“I think he’s one of those guys who keeps getting better,” Patrice Bergeron said. “I think he always steps up for the big game. I think he feels that, with this time of the year coming up, he wants to get even better.”
The case for Rask to win the NHL‘s top goaltending honor is pretty simple. In addition to leading the league in shutouts, he also ranks first in save percentage (.931) and first in even-strength save percentage (.943) among goalies who have made at least 40 starts.
(Even-strength save percentage is important because it creates the most level playing field. In general, the quality of 5-on-5 chances are going to be fairly even across the board, while the quality of chances a goalie faces while his team is shorthanded can vary greatly depending on how good his team’s penalty kill is.)
Tampa Bay’s Ben Bishop is second in overall save percentage at .926, while Toronto’s Jonathan Bernier is second in even-strength save percentage at .935. Bishop has played 200 minutes more than Rask and faced 109 more shots (they’ve faced a nearly identical number of shots per game), but it would be tough to argue that a relatively small advantage in workload is enough to overcome the edge Rask has in the rate stats.
Bernier has played 200 minutes fewer than Rask, but has actually faced 162 more shots thanks to the Maple Leafs‘ horrific defense. But again, it’s hard to argue against Rask’s lead in the most important stats.
Colorado’s Semyon Varlamov (.924 overall, .930 even-strength) and Montreal’s Carey Price (.924 overall, .929 even-strength) are having stellar seasons as well, but those splits don’t really stack up against .931/.943.
And so, it isn’t a stretch at all to say that with nine games to go, the Vezina is Rask’s to lose. It would be his first, but the third by a Bruins goalie in the last six years, following Tim Thomas‘ wins in 2009 and 2011. As far as his teammates are concerned, Rask’s 2013-14 season is right there with Thomas’ best work.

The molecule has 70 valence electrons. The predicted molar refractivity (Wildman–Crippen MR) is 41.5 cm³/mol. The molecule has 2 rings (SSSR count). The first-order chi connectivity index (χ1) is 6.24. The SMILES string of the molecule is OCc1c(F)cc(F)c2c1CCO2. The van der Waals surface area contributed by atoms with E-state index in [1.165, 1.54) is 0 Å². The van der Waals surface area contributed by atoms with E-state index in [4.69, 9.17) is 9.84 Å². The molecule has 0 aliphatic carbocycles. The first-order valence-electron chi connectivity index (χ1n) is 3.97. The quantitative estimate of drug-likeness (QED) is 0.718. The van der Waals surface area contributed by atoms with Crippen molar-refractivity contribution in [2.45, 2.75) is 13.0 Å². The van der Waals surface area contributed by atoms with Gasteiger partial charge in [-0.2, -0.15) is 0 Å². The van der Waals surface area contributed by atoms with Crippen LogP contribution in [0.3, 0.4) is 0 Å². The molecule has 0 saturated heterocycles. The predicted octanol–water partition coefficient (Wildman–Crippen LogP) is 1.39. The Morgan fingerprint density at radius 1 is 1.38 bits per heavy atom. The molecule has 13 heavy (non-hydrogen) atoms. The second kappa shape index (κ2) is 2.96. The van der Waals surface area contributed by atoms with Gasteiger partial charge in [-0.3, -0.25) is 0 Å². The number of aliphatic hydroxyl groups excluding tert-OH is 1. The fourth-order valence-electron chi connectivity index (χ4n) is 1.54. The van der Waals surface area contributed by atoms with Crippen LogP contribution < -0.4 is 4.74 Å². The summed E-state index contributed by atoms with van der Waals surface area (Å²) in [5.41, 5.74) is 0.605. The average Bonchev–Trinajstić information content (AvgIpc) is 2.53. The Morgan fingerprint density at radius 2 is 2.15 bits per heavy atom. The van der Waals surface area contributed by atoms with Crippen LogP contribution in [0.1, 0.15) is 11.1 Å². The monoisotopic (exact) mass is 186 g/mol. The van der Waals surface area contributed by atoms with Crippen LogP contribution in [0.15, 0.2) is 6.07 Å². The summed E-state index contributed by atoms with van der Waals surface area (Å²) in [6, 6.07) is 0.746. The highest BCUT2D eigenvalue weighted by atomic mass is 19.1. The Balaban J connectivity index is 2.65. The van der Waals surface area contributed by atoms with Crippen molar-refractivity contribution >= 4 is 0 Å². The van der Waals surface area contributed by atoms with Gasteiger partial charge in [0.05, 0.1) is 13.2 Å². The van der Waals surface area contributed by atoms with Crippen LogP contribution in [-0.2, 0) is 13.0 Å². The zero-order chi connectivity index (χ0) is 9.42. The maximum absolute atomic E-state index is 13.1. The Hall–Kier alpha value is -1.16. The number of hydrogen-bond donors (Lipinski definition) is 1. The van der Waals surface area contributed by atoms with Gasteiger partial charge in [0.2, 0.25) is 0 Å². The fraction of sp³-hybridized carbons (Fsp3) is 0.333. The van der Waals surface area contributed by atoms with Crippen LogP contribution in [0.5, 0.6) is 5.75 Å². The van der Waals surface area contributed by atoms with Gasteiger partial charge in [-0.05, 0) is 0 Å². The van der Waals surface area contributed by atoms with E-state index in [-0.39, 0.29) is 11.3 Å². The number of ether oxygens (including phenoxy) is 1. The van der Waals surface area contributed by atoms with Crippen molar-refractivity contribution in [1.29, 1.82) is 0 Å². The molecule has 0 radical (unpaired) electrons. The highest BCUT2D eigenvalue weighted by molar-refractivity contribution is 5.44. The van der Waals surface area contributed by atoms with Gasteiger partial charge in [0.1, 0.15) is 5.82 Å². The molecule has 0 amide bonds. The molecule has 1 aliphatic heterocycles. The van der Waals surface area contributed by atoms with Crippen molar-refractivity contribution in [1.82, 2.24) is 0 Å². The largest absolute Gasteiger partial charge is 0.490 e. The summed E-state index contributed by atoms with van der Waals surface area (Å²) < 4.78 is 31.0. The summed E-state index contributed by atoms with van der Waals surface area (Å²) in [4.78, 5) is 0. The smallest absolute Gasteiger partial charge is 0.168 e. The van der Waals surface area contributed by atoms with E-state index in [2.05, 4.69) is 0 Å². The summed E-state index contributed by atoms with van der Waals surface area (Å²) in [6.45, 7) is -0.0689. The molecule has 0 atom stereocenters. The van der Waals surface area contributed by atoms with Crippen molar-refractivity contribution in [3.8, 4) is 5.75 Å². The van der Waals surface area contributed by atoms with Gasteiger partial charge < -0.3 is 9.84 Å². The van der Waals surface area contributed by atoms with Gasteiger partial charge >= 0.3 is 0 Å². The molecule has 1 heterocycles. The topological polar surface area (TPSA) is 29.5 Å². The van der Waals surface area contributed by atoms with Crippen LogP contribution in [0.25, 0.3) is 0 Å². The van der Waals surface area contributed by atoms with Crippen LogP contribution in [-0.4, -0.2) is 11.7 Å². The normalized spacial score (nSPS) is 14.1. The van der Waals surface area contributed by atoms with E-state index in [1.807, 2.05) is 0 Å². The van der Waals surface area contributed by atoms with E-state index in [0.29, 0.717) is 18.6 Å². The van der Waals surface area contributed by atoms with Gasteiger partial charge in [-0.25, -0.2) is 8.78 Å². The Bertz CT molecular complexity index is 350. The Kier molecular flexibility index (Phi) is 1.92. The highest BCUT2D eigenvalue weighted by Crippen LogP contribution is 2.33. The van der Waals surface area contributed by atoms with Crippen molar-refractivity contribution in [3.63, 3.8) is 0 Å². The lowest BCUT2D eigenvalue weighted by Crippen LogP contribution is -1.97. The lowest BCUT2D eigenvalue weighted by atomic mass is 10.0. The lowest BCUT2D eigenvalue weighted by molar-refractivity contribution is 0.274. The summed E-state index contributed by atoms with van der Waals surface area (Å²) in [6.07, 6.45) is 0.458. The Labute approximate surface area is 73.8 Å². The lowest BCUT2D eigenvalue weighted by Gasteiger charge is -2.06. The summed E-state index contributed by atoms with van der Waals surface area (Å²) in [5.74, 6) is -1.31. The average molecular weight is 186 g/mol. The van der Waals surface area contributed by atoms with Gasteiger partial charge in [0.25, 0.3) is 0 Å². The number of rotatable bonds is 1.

“It’s pretty impressive,” Chris Kelly said. “He’s got my vote. I know I’m biased, but like I said, he’s been our best player all year long. And the team is having success, so I don’t know what else you can ask for.”
|Bruins show they have learned how to handle Canadiens’ speed||03.25.14 at 12:12 am ET|
The loss is disappointing. The 12-game winning streak coming to an end is disappointing. Not burying more chances is disappointing. And getting goaded into a couple retaliatory penalties is disappointing.
But despite all that, the Bruins actually have a lot to feel good about after Monday night’s 2-1 shootout loss. Most importantly, it has become pretty clear that the Bruins have learned how to neutralize Montreal’s speed.
After a 4-1 loss to Montreal back on Jan. 30 — Boston’s fifth straight against its archrival — the Canadiens’ speed was all the rage. Sure, the Bruins had the deeper, better team. But when they went head-to-head, the Habs could expose the B’s. They could get through the neutral zone quickly. They could attack in transition. They could force uncharacteristic turnovers and take advantage, even when Boston was otherwise controlling play.
The last two times the Bruins and Canadiens have met, none of that has happened. The Bruins have continued to control play — something they showed signs of even in the two losses to Montreal earlier this season — but they’ve cut down on the Habs’ quick-strike ability.
The B’s obviously haven’t been perfect, but the mistakes have clearly gone way down. They’re not panicking under the pressure created by Montreal’s closing speed, and they’re not getting caught up ice and handing the Canadiens odd-man rushes.